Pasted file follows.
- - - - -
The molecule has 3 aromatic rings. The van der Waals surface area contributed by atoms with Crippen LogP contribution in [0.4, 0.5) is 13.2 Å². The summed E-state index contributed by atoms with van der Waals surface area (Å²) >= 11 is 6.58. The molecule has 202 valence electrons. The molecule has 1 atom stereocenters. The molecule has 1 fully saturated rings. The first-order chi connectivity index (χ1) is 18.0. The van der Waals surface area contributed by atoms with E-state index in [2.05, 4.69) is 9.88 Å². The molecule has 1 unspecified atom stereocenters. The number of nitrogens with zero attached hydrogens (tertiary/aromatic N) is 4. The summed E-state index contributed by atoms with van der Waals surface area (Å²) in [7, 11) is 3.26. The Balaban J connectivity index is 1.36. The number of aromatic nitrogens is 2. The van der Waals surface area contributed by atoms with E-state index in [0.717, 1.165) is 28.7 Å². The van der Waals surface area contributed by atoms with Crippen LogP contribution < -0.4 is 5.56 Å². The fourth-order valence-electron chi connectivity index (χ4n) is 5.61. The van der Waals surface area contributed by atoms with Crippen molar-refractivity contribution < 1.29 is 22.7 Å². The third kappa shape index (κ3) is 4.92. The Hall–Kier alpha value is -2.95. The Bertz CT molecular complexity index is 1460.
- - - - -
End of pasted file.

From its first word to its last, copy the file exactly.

The molecule has 3 aromatic rings. The van der Waals surface area contributed by atoms with Crippen LogP contribution in [0.4, 0.5) is 13.2 Å². The summed E-state index contributed by atoms with van der Waals surface area (Å²) >= 11 is 6.58. The molecule has 202 valence electrons. The molecule has 1 atom stereocenters. The molecule has 1 fully saturated rings. The first-order chi connectivity index (χ1) is 18.0. The van der Waals surface area contributed by atoms with E-state index in [2.05, 4.69) is 9.88 Å². The molecule has 1 unspecified atom stereocenters. The number of nitrogens with zero attached hydrogens (tertiary/aromatic N) is 4. The summed E-state index contributed by atoms with van der Waals surface area (Å²) in [7, 11) is 3.26. The Balaban J connectivity index is 1.36. The number of aromatic nitrogens is 2. The van der Waals surface area contributed by atoms with E-state index in [0.717, 1.165) is 28.7 Å². The van der Waals surface area contributed by atoms with Crippen LogP contribution < -0.4 is 5.56 Å². The fourth-order valence-electron chi connectivity index (χ4n) is 5.61. The van der Waals surface area contributed by atoms with Crippen molar-refractivity contribution < 1.29 is 22.7 Å². The third kappa shape index (κ3) is 4.92. The Hall–Kier alpha value is -2.95. The Bertz CT molecular complexity index is 1460.